Athletes are always looking for ways to heal faster–ice-baths, saunas, massages, cupping, acupuncture, ‘anti-oxidative’ diets–now add a magic clothes to the mix.
At the IPL, Rajasthan Royals (RR) players are using bio-ceramics infused t-shirts and pyjamas that emit Far Infrared (FIR) energy. If that reads like a pretty far-fetched sentence, here’s an effort to break it down.
Bio-ceramics are produced when ceramic materials and mineral oxides are combined and heated to temperatures close to 1700 degrees celsius and allowed to cool. They naturally emit radiation in the Far Infrared range–a kind of light that’s long been in use for therapeutic purposes because of its ability to penetrate deep inside muscle tissue, providing a gentle warmth that improves circulation and oxygen levels.
Top European football clubs already use FIR saunas, but weave in bioceramic material into clothing and you get a therapeutic wearable.
“The body emits infrared radiation. So, what the FIR garment does is that it captures the infrared and converts it into FIR and pushes it back into the body as a reflective mechanism,” said RR physio John Gloster. “It has shown qualities like reducing oxidative stress in the tissues, which is the source of trauma at a cellular level and produces inflammation, soreness etc. It promotes cell growth which is critical to recovery and repair. Both of these contribute to reduced DOMS (delayed onset of muscle soreness) and also improves micro-circulation. A byproduct of all that is not only improved recovery but also improved sleep which is a huge affair for any athlete.”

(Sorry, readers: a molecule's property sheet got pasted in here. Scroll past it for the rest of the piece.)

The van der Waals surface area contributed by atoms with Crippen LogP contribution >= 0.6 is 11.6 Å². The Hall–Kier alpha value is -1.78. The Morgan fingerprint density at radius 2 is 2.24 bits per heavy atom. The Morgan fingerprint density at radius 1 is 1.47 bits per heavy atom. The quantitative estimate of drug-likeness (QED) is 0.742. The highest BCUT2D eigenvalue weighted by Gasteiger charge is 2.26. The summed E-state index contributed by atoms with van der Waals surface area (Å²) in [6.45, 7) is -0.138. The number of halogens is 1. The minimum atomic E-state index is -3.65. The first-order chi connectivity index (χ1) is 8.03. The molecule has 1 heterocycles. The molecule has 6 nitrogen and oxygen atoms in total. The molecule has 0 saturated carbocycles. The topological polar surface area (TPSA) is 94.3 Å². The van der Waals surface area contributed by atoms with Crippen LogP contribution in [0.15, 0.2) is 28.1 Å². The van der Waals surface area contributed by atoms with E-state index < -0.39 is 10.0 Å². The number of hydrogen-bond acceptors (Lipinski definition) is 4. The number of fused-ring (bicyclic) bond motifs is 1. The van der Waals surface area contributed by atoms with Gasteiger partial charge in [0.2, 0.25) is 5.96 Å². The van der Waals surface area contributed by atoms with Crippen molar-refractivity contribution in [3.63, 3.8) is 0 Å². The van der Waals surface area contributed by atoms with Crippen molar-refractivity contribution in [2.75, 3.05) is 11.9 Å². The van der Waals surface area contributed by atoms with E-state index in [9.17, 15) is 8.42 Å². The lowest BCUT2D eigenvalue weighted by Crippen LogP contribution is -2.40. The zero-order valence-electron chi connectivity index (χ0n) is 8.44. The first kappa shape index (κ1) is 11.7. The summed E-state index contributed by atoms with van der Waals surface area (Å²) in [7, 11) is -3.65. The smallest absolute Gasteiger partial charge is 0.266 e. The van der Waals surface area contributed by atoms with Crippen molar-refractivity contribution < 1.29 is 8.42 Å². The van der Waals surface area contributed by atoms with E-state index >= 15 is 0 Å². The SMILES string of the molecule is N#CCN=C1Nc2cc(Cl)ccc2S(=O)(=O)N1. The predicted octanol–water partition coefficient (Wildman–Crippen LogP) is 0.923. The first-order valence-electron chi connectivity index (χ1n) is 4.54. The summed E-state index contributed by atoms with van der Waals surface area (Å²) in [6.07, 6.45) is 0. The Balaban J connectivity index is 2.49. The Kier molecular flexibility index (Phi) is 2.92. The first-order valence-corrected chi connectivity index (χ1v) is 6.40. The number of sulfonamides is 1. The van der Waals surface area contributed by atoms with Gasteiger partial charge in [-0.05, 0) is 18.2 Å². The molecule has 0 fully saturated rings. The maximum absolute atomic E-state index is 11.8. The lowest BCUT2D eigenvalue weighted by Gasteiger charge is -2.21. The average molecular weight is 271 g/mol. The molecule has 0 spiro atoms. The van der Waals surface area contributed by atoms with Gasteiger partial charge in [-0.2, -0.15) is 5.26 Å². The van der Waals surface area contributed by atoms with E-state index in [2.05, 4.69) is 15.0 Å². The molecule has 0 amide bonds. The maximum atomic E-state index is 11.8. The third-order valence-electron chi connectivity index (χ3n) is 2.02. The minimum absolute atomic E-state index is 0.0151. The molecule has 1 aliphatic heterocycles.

Though RR is the first team in the IPL to use a technology like this, FIR sleepwear is not entirely new.
The NFL quarterback Tom Brady–still playing at the age of 43–is famously obsessive about his fitness, and has been using them since at least 2017. He now also has his own line of recovery clothing.
In 2016, Brazilian scientists did a double-blind placebo-controlled study during the country’s U-20 tournament and concluded that sleeping at least 10 hours for three successive nights wearing FIR garments did indeed lead to reduced muscle soreness. A year earlier, a wide-ranging study on elite athletes by the University of Jyväskylä in Finlabd also found significant improvement in recovery when using FIR wear.
It’s a ‘non-invasive way’ of improving performance, said Gloster. “There are no big changes by wearing this garment,” he added, “but at the top level, even 1 per cent extra matters. You add up many 1 per cents and it becomes a significant number.
“The main advantage is that you don’t have to do anything extra. Just put on the FIR treated garment like you would wear any other piece of cloth.”
Gloster said that playing in the sapping UAE heat is an extra challenge for players this year, and anything that helps counter that is welcome.